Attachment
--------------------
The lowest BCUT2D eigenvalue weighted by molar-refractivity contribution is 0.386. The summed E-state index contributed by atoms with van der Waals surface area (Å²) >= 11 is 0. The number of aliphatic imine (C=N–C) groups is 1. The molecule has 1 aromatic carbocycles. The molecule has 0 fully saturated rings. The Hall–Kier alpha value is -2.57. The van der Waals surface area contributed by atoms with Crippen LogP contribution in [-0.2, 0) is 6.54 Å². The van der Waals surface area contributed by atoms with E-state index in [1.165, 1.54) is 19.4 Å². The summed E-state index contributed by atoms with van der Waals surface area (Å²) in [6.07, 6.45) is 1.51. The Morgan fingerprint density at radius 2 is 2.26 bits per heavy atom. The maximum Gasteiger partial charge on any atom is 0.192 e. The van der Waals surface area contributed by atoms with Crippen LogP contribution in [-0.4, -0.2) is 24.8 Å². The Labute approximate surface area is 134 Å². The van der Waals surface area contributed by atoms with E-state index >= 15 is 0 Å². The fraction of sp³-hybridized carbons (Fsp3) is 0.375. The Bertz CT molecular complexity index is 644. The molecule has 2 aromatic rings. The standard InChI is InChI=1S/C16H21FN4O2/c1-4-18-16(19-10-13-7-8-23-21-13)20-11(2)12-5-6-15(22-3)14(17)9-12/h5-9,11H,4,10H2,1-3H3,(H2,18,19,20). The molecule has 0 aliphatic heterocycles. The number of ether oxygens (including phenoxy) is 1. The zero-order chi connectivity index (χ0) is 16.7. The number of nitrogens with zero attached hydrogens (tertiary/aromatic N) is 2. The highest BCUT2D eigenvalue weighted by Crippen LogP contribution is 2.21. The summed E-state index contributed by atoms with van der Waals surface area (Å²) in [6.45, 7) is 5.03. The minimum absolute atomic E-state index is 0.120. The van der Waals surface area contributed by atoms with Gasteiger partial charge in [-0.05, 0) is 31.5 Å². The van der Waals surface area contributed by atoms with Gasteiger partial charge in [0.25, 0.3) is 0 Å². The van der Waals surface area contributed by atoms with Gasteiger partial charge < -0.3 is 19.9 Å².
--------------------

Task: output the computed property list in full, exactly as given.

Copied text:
The lowest BCUT2D eigenvalue weighted by molar-refractivity contribution is 0.386. The summed E-state index contributed by atoms with van der Waals surface area (Å²) >= 11 is 0. The number of aliphatic imine (C=N–C) groups is 1. The molecule has 1 aromatic carbocycles. The molecule has 0 fully saturated rings. The Hall–Kier alpha value is -2.57. The van der Waals surface area contributed by atoms with Crippen LogP contribution in [-0.2, 0) is 6.54 Å². The van der Waals surface area contributed by atoms with E-state index in [1.165, 1.54) is 19.4 Å². The summed E-state index contributed by atoms with van der Waals surface area (Å²) in [6.07, 6.45) is 1.51. The Morgan fingerprint density at radius 2 is 2.26 bits per heavy atom. The maximum Gasteiger partial charge on any atom is 0.192 e. The van der Waals surface area contributed by atoms with Crippen LogP contribution in [-0.4, -0.2) is 24.8 Å². The Labute approximate surface area is 134 Å². The van der Waals surface area contributed by atoms with E-state index >= 15 is 0 Å². The fraction of sp³-hybridized carbons (Fsp3) is 0.375. The Bertz CT molecular complexity index is 644. The molecule has 2 aromatic rings. The standard InChI is InChI=1S/C16H21FN4O2/c1-4-18-16(19-10-13-7-8-23-21-13)20-11(2)12-5-6-15(22-3)14(17)9-12/h5-9,11H,4,10H2,1-3H3,(H2,18,19,20). The molecule has 0 aliphatic heterocycles. The number of ether oxygens (including phenoxy) is 1. The zero-order chi connectivity index (χ0) is 16.7. The number of nitrogens with zero attached hydrogens (tertiary/aromatic N) is 2. The highest BCUT2D eigenvalue weighted by Crippen LogP contribution is 2.21. The summed E-state index contributed by atoms with van der Waals surface area (Å²) in [6.45, 7) is 5.03. The minimum absolute atomic E-state index is 0.120. The van der Waals surface area contributed by atoms with Gasteiger partial charge in [-0.05, 0) is 31.5 Å². The van der Waals surface area contributed by atoms with Gasteiger partial charge in [0.25, 0.3) is 0 Å². The van der Waals surface area contributed by atoms with Gasteiger partial charge < -0.3 is 19.9 Å².